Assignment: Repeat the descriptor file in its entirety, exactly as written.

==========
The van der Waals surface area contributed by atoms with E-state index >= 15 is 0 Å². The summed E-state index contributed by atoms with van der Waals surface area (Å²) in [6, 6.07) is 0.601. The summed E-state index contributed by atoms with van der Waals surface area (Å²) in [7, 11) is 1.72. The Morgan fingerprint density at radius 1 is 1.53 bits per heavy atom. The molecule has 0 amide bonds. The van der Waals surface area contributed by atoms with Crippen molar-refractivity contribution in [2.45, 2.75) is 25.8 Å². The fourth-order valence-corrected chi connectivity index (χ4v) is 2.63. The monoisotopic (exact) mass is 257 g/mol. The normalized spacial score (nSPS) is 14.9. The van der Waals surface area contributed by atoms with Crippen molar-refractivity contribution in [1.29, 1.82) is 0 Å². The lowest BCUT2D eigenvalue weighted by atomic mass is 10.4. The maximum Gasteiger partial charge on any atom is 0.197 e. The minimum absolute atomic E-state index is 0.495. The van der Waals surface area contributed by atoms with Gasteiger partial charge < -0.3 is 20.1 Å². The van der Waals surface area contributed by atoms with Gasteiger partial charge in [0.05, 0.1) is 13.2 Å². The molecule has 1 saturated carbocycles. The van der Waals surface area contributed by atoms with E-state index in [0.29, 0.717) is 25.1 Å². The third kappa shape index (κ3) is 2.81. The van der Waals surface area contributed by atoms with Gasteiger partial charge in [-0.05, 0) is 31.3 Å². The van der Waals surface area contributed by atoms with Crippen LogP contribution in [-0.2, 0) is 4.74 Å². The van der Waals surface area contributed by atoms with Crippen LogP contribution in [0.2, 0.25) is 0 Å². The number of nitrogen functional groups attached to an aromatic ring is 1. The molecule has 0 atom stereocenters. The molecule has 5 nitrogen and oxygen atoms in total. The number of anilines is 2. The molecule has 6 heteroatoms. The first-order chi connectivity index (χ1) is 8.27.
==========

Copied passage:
The van der Waals surface area contributed by atoms with E-state index >= 15 is 0 Å². The summed E-state index contributed by atoms with van der Waals surface area (Å²) in [6, 6.07) is 0.601. The summed E-state index contributed by atoms with van der Waals surface area (Å²) in [7, 11) is 1.72. The Morgan fingerprint density at radius 1 is 1.53 bits per heavy atom. The molecule has 0 amide bonds. The van der Waals surface area contributed by atoms with Crippen molar-refractivity contribution in [2.45, 2.75) is 25.8 Å². The fourth-order valence-corrected chi connectivity index (χ4v) is 2.63. The monoisotopic (exact) mass is 257 g/mol. The normalized spacial score (nSPS) is 14.9. The van der Waals surface area contributed by atoms with Crippen molar-refractivity contribution in [1.29, 1.82) is 0 Å². The lowest BCUT2D eigenvalue weighted by atomic mass is 10.4. The maximum Gasteiger partial charge on any atom is 0.197 e. The minimum absolute atomic E-state index is 0.495. The van der Waals surface area contributed by atoms with Gasteiger partial charge < -0.3 is 20.1 Å². The van der Waals surface area contributed by atoms with Gasteiger partial charge in [0.05, 0.1) is 13.2 Å². The molecule has 1 saturated carbocycles. The van der Waals surface area contributed by atoms with E-state index in [0.29, 0.717) is 25.1 Å². The third kappa shape index (κ3) is 2.81. The van der Waals surface area contributed by atoms with Gasteiger partial charge in [-0.05, 0) is 31.3 Å². The van der Waals surface area contributed by atoms with Crippen LogP contribution in [-0.2, 0) is 4.74 Å². The van der Waals surface area contributed by atoms with Crippen LogP contribution in [0.2, 0.25) is 0 Å². The number of nitrogen functional groups attached to an aromatic ring is 1. The molecule has 0 atom stereocenters. The molecule has 5 nitrogen and oxygen atoms in total. The number of anilines is 2. The molecule has 6 heteroatoms. The first-order chi connectivity index (χ1) is 8.27.